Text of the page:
People’s Bank of China Governor Zhou Xiaochuan sought to shore up global confidence in the world’s second-largest economy, saying policy makers still have room to act on the monetary front.
China’s economy remains strong and its economic structure and quality is improving, Zhou said in a speech Friday at a conference in Shanghai. He was speaking as the two-day Group of 20 central bankers and finance ministers meeting gets underway, with China’s economic and currency outlook expected to be a key focus of discussions.
Policy makers are striving to shore up slowing growth and counter yuan depreciation pressure as surging capital outflows burn through foreign-exchange reserves. Zhou was making his second public appearance in a week following months of silence as officials try to soothe anxiety over China’s currency in the wake of last year’s shock devaluation.
As China hosts the world’s top economic leaders in the same year the yuan gains reserve currency status from the International Monetary Fund, it’s finding its own policies are in the spotlight. Economic leaders such as IMF Managing Director Christine Lagarde and U.S. Treasury Secretary Jacob J. Lew have called for better communication from the world’s second-biggest economy.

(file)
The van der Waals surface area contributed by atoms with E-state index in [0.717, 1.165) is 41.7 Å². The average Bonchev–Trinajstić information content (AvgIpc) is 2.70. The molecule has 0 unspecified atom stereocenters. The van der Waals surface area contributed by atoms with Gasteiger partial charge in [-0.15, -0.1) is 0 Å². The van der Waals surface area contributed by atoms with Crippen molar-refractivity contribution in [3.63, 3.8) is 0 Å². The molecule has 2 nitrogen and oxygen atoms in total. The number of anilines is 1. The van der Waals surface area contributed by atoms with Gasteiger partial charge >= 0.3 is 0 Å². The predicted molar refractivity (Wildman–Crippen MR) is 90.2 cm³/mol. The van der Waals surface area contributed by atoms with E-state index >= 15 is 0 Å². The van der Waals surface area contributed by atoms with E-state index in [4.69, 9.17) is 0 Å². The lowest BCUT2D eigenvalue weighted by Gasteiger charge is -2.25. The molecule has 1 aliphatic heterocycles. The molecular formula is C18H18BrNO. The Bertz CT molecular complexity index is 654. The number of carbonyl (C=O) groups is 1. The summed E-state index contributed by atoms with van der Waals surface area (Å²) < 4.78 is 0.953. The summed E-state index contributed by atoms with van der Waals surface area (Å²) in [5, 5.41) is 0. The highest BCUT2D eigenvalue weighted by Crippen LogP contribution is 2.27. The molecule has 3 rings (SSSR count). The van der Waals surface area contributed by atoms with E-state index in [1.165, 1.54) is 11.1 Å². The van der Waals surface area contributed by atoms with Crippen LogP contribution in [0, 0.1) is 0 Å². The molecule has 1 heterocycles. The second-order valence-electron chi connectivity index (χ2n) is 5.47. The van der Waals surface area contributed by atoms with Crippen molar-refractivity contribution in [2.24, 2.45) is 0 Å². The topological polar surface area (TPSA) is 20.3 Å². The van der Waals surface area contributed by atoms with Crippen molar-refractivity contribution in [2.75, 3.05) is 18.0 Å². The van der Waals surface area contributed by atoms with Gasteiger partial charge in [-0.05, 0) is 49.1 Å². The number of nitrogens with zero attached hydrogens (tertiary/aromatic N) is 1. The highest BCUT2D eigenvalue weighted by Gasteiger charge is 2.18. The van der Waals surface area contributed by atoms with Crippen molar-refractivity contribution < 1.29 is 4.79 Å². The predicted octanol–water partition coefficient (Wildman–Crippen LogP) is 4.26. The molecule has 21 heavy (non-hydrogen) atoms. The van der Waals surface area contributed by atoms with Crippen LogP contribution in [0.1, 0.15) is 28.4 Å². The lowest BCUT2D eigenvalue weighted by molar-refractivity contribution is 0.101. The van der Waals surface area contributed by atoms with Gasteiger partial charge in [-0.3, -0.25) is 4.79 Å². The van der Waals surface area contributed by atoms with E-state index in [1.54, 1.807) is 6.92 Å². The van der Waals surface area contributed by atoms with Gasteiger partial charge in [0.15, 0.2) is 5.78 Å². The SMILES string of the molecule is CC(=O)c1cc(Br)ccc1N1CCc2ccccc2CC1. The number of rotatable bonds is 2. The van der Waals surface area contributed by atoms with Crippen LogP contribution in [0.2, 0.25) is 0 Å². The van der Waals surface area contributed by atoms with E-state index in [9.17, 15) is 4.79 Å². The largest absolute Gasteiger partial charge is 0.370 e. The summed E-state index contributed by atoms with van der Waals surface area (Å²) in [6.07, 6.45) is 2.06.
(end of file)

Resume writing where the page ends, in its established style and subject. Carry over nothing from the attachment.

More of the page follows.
There’s evidence that China is responding. Zhou said in a rare interview with Caixin magazine this month that there’s little reason to think the yuan should depreciate further. Zhou is also scheduled to hold a press briefing today.
Zhou said in Caixin the interview that there’s no basis for continued yuan depreciation, that the nation’s balance of payments is good, capital outflows are normal and the exchange rate is basically stable against a basket of currencies. China has no incentive to depreciate the currency to boost net exports, and there’s no direct link between the nation’s gross domestic product and its exchange rate, he said.
China’s economic outlook will feature prominently at the G-20 meeting in Shanghai. Chinese officials have pinned the cause of recent global volatility on the Federal Reserve’s decision to raise interest rates in December for the first time in almost a decade.